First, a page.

Is the UK in 1970s-style crisis? Boris Johnson says: 'No'

Is The Uk In 1970S-Style Crisis? Boris Johnson Says: 'No' Is The Uk In 1970S-Style Crisis? Boris Johnson Says: 'No'
Brexit and Covid have sowed the seeds for a 1970s-style winter of discontent complete with worker shortages, spiralling wage demands and price rises. Photo: PA Images.
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British prime minister Boris Johnson denied on Tuesday that Britain was in crisis due to a shortage of labour or that it was facing a 1970s-style inflationary spiral.

The United Kingdom's 25-year-old model of importing cheap labour has been up-ended by Brexit and Covid-19, sowing the seeds for a 1970s-style winter of discontent complete with worker shortages, spiralling wage demands and price rises.

Leaving the European Union, followed by the chaos of the biggest public health crisis in a century, has plunged the world's fifth-largest economy into a sudden attempt to kick its addiction to cheap imported labour.

Mr Johnson's Brexit experiment — unique among major economies — has further strained supply chains already creaking globally for everything from pork and poultry to medicines and milk.

Wages, and thus prices, will have to rise.

'Turning point'


The longer-term impact on growth, Mr Johnson's political fortunes and the UK's on-off relationship with the European Union is unclear.

"It's really a big turning point for the UK and an opportunity for us to go in a different direction," Mr Johnson (57) said when asked about the labour shortages.

"What I won't do is go back to the old failed model of low wages, low skills, supported by uncontrolled immigration."

He said Britons had voted for change in the 2016 Brexit referendum and again in 2019, when a landslide election win made Mr Johnson the most powerful Conservative prime minister since Margaret Thatcher.

Mr Johnson said that businesses had mainlined on low-wage imported labour for nearly 25 years and that they should now pay their workers more and invest more.

Asked by BBC radio if the UK was in crisis, Mr Johnson said: "No. I think that on the contrary, what you are seeing with the UK economy and indeed the global economy is very largely in the supply chains the stresses and strains you would expect from a giant waking up and that is what is happening."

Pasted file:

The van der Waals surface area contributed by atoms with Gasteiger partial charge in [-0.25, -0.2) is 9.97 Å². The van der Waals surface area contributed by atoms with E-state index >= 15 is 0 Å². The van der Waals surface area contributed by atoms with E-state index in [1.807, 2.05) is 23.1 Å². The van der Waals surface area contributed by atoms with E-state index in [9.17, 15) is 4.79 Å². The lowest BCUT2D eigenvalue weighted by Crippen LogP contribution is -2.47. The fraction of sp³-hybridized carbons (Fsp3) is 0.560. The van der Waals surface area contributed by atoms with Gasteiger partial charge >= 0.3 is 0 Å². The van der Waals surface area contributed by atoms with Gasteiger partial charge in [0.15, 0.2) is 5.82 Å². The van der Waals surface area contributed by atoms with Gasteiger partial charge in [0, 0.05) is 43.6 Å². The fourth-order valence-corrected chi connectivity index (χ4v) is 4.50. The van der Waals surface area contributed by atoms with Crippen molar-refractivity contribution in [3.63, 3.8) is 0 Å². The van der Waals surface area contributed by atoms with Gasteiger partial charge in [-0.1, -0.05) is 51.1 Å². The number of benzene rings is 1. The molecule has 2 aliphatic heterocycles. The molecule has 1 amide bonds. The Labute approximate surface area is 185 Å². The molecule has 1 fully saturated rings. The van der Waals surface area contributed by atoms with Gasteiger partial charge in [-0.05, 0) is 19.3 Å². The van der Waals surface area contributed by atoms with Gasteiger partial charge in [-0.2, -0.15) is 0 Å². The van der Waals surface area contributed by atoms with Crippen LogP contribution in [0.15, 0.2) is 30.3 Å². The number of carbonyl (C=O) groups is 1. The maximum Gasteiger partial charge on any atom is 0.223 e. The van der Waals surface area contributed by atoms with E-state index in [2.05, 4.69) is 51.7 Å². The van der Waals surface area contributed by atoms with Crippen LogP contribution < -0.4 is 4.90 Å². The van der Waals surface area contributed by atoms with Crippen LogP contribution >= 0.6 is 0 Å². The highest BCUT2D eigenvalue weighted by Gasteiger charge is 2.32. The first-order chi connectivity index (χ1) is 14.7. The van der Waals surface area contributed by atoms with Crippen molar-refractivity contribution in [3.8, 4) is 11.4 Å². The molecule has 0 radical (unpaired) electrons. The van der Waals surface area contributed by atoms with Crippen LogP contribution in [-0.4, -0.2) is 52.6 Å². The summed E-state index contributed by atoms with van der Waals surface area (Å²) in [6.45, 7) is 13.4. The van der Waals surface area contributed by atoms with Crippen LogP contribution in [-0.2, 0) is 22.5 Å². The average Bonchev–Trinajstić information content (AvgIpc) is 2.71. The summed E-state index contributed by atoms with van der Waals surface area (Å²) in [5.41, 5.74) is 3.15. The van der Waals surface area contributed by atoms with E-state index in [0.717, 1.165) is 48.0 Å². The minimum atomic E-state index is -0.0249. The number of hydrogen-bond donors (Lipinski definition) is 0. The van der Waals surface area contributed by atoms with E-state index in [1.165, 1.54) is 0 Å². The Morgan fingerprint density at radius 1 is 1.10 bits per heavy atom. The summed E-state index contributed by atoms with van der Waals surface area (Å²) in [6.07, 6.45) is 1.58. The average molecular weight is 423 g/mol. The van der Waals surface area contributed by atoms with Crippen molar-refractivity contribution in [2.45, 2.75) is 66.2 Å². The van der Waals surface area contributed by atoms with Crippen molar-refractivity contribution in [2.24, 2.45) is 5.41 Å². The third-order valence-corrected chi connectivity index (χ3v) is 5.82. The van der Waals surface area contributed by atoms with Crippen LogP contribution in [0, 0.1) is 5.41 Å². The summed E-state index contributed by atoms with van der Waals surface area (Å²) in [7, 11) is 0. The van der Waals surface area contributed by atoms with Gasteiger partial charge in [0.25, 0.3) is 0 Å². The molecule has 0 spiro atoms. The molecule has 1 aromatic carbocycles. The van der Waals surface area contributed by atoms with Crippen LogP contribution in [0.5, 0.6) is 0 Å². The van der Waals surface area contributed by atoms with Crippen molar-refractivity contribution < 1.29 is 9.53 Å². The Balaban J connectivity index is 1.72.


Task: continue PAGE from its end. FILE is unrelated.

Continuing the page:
Inflationary spiral

He added however that businesses need to spend more.

"What you saw in the last 20 years or more, almost 25 years, has been an approach whereby business of many kinds, was able to mainline low wage, low cost, immigration for a very long time," Mr Johnson said.


Asked if the UK was heading for a 1970s-style inflationary spiral, he said: "I don't think that the problem will present itself in that way and I think actually that this country's natural ability to sort out its logistics and supply chains is very strong."

Inflationary pressures will abate as supply improves to meet demand, Mr Johnson said.

Asked during an interview on LBC about the risks of inflation due to the UK government's push towards higher wages, he said: "What you are seeing is demand, growing demand sucking in gas from Russia or wherever, you are seeing demand for lorry drivers globally and that has an inflationary effect and as that clears, as supply meets demand then inflation abates."

127 drivers

Mr Johnson said that 127 drivers had applied for fuel trucker visas amid an acute shortage of drivers that has strained supply chains to breaking point.

He told BBC TV that the haulage industry had been asked to provide the details of drivers who were willing to come to Britain, and it had only given 127 names.

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"What that shows is the global shortage," he said.

The Times newspaper reported that just 27 fuel tanker drivers had applied.

With fuel companies and supermarkets warning that a shortage of drivers was hitting deliveries, the UK government said late last month that it would temporarily reverse its immigration rules and give 5,000 visas for EU drivers to operate in Britain.

It said 300 of those could arrive immediately to drive oil tankers.

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